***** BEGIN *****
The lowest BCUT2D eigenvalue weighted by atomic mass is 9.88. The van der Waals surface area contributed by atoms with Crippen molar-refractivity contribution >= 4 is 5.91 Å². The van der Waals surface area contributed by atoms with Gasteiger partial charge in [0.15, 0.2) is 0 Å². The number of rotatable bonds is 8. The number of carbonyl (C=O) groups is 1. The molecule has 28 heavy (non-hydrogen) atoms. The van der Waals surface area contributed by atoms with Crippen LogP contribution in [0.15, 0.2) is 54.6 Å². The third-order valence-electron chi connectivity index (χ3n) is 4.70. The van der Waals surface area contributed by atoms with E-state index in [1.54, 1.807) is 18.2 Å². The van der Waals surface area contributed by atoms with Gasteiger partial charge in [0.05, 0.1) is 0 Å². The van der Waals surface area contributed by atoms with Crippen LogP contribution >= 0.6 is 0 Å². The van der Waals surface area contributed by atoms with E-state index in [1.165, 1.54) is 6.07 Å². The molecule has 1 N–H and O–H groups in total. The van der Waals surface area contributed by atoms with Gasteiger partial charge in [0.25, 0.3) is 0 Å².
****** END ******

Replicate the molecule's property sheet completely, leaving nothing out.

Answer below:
The lowest BCUT2D eigenvalue weighted by atomic mass is 9.88. The van der Waals surface area contributed by atoms with Crippen molar-refractivity contribution >= 4 is 5.91 Å². The van der Waals surface area contributed by atoms with Gasteiger partial charge in [0.15, 0.2) is 0 Å². The number of rotatable bonds is 8. The number of carbonyl (C=O) groups is 1. The molecule has 28 heavy (non-hydrogen) atoms. The van der Waals surface area contributed by atoms with Crippen LogP contribution in [0.15, 0.2) is 54.6 Å². The third-order valence-electron chi connectivity index (χ3n) is 4.70. The van der Waals surface area contributed by atoms with E-state index in [1.54, 1.807) is 18.2 Å². The van der Waals surface area contributed by atoms with Gasteiger partial charge in [0.05, 0.1) is 0 Å². The van der Waals surface area contributed by atoms with Crippen LogP contribution >= 0.6 is 0 Å². The van der Waals surface area contributed by atoms with E-state index in [1.165, 1.54) is 6.07 Å². The molecule has 1 N–H and O–H groups in total. The van der Waals surface area contributed by atoms with Gasteiger partial charge in [0.25, 0.3) is 0 Å².